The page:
How pro-oil Louisiana politicians have shaped American environmental policy

Get access to 165 years of
Harper’s for only $45.99

United States Canada

CATEGORIES

THE CURRENT ISSUE

September 2016

Acceptable Losses

= Subscribers only.
Sign in here.
Subscribe here.

Home

= Subscribers only.
Sign in here.
Subscribe here.

Tennis Lessons

= Subscribers only.
Sign in here.
Subscribe here.

Tearing Up the Map

= Subscribers only.
Sign in here.
Subscribe here.

Land of Sod

= Subscribers only.
Sign in here.
Subscribe here.

Only an Apocalypse Can Save Us Now

= Subscribers only.
Sign in here.
Subscribe here.

view Table Content

FEATURED ON HARPERS.ORG

Post
 
Andrew Cockburn on the Saudi slaughter in Yemen, Alan Jacobs on the disappearance of Christian intellectuals, a forum on a post-Obama foreign policy, a story by Alice McDermott, and more
Artwork by Ingo Günther
Article
Land of Sod·

= Subscribers only.
Sign in here.
Subscribe here.

Just a few short years ago, Yemen was judged to be among the poorest countries in the world, ranking 154th out of the 187 nations on the U.N.’s Human Development Index. One in every five Yemenis went hungry. Almost one in three was unemployed. Every year, 40,000 children died before their fifth birthday, and experts predicted the country would soon run out of water.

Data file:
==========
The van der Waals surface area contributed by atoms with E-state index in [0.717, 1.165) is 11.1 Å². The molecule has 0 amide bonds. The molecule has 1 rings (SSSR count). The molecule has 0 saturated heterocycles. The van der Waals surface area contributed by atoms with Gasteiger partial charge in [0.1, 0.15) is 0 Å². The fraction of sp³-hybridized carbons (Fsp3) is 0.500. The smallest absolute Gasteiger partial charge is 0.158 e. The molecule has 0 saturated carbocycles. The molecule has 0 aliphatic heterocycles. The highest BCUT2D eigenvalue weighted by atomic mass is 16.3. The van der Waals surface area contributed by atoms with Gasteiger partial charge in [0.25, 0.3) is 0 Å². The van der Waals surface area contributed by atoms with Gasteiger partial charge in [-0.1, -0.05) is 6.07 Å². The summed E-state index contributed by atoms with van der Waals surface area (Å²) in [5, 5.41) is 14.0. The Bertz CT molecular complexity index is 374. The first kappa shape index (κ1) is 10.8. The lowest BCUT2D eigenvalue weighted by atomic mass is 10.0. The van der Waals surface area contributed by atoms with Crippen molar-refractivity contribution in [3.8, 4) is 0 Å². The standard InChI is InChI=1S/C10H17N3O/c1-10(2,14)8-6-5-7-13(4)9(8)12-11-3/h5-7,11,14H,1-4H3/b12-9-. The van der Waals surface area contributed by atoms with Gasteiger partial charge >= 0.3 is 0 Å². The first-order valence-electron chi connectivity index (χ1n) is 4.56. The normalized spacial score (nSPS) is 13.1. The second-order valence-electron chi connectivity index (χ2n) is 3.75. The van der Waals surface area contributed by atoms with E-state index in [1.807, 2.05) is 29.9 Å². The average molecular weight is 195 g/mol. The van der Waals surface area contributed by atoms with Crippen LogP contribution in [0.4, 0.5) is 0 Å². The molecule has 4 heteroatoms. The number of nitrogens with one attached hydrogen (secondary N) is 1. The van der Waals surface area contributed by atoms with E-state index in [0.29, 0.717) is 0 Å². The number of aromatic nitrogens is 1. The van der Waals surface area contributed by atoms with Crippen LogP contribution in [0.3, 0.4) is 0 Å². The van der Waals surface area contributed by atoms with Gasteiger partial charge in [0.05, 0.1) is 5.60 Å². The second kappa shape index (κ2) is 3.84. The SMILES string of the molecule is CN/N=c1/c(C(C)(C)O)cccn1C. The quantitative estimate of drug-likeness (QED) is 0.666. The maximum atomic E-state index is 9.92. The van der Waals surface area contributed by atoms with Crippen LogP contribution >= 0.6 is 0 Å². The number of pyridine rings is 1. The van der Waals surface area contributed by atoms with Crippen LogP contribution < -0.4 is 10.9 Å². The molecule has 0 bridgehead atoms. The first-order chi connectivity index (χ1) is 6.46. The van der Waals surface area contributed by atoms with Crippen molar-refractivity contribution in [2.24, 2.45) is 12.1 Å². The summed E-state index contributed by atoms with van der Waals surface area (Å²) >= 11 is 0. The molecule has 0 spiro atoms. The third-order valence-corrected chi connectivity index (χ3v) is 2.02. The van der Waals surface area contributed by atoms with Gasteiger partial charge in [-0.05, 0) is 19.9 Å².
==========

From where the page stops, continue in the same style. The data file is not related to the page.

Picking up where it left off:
Photograph by Mike Slack
Article
The Watchmen·

= Subscribers only.
Sign in here.
Subscribe here.

Just a few short years ago, Yemen was judged to be among the poorest countries in the world, ranking 154th out of the 187 nations on the U.N.’s Human Development Index. One in every five Yemenis went hungry. Almost one in three was unemployed. Every year, 40,000 children died before their fifth birthday, and experts predicted the country would soon run out of water.

Illustration by John Ritter
Article
Acceptable Losses·

= Subscribers only.